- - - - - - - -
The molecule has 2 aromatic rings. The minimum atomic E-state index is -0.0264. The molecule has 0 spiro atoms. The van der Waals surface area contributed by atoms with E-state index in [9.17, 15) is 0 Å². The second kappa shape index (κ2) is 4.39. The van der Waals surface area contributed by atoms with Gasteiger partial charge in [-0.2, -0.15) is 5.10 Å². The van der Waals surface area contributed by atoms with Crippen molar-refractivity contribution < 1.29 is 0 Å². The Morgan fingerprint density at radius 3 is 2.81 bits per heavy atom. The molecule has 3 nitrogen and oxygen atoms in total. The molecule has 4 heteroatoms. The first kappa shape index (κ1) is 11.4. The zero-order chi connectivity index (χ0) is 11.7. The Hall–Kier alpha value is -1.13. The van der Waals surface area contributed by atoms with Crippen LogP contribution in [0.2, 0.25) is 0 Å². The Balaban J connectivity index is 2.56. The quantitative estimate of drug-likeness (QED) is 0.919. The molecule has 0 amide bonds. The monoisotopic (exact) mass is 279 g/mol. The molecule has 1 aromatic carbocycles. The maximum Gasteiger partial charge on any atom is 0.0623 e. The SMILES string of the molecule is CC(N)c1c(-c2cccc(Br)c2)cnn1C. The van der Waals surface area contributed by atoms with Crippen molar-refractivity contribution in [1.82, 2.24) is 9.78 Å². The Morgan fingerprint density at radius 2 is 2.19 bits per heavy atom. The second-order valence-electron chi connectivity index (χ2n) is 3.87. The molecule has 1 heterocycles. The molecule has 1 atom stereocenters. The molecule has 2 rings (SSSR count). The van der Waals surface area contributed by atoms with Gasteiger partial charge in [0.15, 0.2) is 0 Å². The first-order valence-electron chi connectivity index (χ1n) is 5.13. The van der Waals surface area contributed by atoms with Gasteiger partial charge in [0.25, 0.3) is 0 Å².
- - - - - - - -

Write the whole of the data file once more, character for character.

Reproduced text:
The molecule has 2 aromatic rings. The minimum atomic E-state index is -0.0264. The molecule has 0 spiro atoms. The van der Waals surface area contributed by atoms with E-state index in [9.17, 15) is 0 Å². The second kappa shape index (κ2) is 4.39. The van der Waals surface area contributed by atoms with Gasteiger partial charge in [-0.2, -0.15) is 5.10 Å². The van der Waals surface area contributed by atoms with Crippen molar-refractivity contribution < 1.29 is 0 Å². The Morgan fingerprint density at radius 3 is 2.81 bits per heavy atom. The molecule has 3 nitrogen and oxygen atoms in total. The molecule has 4 heteroatoms. The first kappa shape index (κ1) is 11.4. The zero-order chi connectivity index (χ0) is 11.7. The Hall–Kier alpha value is -1.13. The van der Waals surface area contributed by atoms with Crippen LogP contribution in [0.2, 0.25) is 0 Å². The Balaban J connectivity index is 2.56. The quantitative estimate of drug-likeness (QED) is 0.919. The molecule has 0 amide bonds. The monoisotopic (exact) mass is 279 g/mol. The molecule has 1 aromatic carbocycles. The maximum Gasteiger partial charge on any atom is 0.0623 e. The SMILES string of the molecule is CC(N)c1c(-c2cccc(Br)c2)cnn1C. The van der Waals surface area contributed by atoms with Crippen molar-refractivity contribution in [1.82, 2.24) is 9.78 Å². The Morgan fingerprint density at radius 2 is 2.19 bits per heavy atom. The second-order valence-electron chi connectivity index (χ2n) is 3.87. The molecule has 1 heterocycles. The molecule has 1 atom stereocenters. The molecule has 2 rings (SSSR count). The van der Waals surface area contributed by atoms with Gasteiger partial charge in [0.15, 0.2) is 0 Å². The first-order valence-electron chi connectivity index (χ1n) is 5.13. The van der Waals surface area contributed by atoms with Gasteiger partial charge in [0.25, 0.3) is 0 Å².